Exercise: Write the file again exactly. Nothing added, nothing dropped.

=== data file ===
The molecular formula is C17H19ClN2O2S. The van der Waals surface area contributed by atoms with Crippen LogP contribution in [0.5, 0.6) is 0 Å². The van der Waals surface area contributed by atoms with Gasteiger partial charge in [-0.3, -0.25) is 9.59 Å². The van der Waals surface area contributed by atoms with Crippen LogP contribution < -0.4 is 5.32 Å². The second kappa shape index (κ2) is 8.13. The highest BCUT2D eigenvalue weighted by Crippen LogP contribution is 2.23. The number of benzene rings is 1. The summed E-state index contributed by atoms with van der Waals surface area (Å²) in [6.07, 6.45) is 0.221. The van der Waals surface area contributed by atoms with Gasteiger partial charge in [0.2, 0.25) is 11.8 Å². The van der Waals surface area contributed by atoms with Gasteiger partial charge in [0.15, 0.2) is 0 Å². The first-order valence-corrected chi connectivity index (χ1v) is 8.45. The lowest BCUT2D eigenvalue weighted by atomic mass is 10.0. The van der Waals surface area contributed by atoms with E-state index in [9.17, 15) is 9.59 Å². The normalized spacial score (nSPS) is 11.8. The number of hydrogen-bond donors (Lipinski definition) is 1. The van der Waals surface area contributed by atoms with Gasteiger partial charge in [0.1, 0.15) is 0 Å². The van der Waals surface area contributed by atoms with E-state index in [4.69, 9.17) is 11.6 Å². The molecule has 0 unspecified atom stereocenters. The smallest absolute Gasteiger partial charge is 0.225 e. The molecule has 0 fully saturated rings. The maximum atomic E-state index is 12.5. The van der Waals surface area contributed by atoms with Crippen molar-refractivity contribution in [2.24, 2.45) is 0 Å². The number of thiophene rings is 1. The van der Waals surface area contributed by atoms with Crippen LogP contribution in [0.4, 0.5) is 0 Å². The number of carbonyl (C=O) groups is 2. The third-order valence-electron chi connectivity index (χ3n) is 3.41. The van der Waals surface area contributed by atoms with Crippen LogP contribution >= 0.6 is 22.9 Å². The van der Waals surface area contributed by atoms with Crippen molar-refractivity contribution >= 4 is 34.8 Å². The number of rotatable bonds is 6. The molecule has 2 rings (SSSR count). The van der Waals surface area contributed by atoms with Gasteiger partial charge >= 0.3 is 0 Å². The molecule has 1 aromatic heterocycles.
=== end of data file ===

The molecular formula is C17H19ClN2O2S. The van der Waals surface area contributed by atoms with Crippen LogP contribution in [0.5, 0.6) is 0 Å². The van der Waals surface area contributed by atoms with Gasteiger partial charge in [-0.3, -0.25) is 9.59 Å². The van der Waals surface area contributed by atoms with Crippen LogP contribution < -0.4 is 5.32 Å². The second kappa shape index (κ2) is 8.13. The highest BCUT2D eigenvalue weighted by Crippen LogP contribution is 2.23. The number of benzene rings is 1. The summed E-state index contributed by atoms with van der Waals surface area (Å²) in [6.07, 6.45) is 0.221. The van der Waals surface area contributed by atoms with Gasteiger partial charge in [0.2, 0.25) is 11.8 Å². The van der Waals surface area contributed by atoms with Gasteiger partial charge in [0.15, 0.2) is 0 Å². The first-order valence-corrected chi connectivity index (χ1v) is 8.45. The lowest BCUT2D eigenvalue weighted by atomic mass is 10.0. The van der Waals surface area contributed by atoms with E-state index in [9.17, 15) is 9.59 Å². The normalized spacial score (nSPS) is 11.8. The number of hydrogen-bond donors (Lipinski definition) is 1. The van der Waals surface area contributed by atoms with Gasteiger partial charge in [0.1, 0.15) is 0 Å². The van der Waals surface area contributed by atoms with E-state index in [4.69, 9.17) is 11.6 Å². The molecule has 0 unspecified atom stereocenters. The smallest absolute Gasteiger partial charge is 0.225 e. The molecule has 0 fully saturated rings. The maximum atomic E-state index is 12.5. The van der Waals surface area contributed by atoms with Crippen molar-refractivity contribution in [2.24, 2.45) is 0 Å². The number of thiophene rings is 1. The van der Waals surface area contributed by atoms with Crippen LogP contribution in [0.4, 0.5) is 0 Å². The number of carbonyl (C=O) groups is 2. The third-order valence-electron chi connectivity index (χ3n) is 3.41. The van der Waals surface area contributed by atoms with Crippen LogP contribution >= 0.6 is 22.9 Å². The van der Waals surface area contributed by atoms with Crippen molar-refractivity contribution >= 4 is 34.8 Å². The number of rotatable bonds is 6. The molecule has 2 rings (SSSR count). The van der Waals surface area contributed by atoms with Gasteiger partial charge >= 0.3 is 0 Å². The molecule has 1 aromatic heterocycles.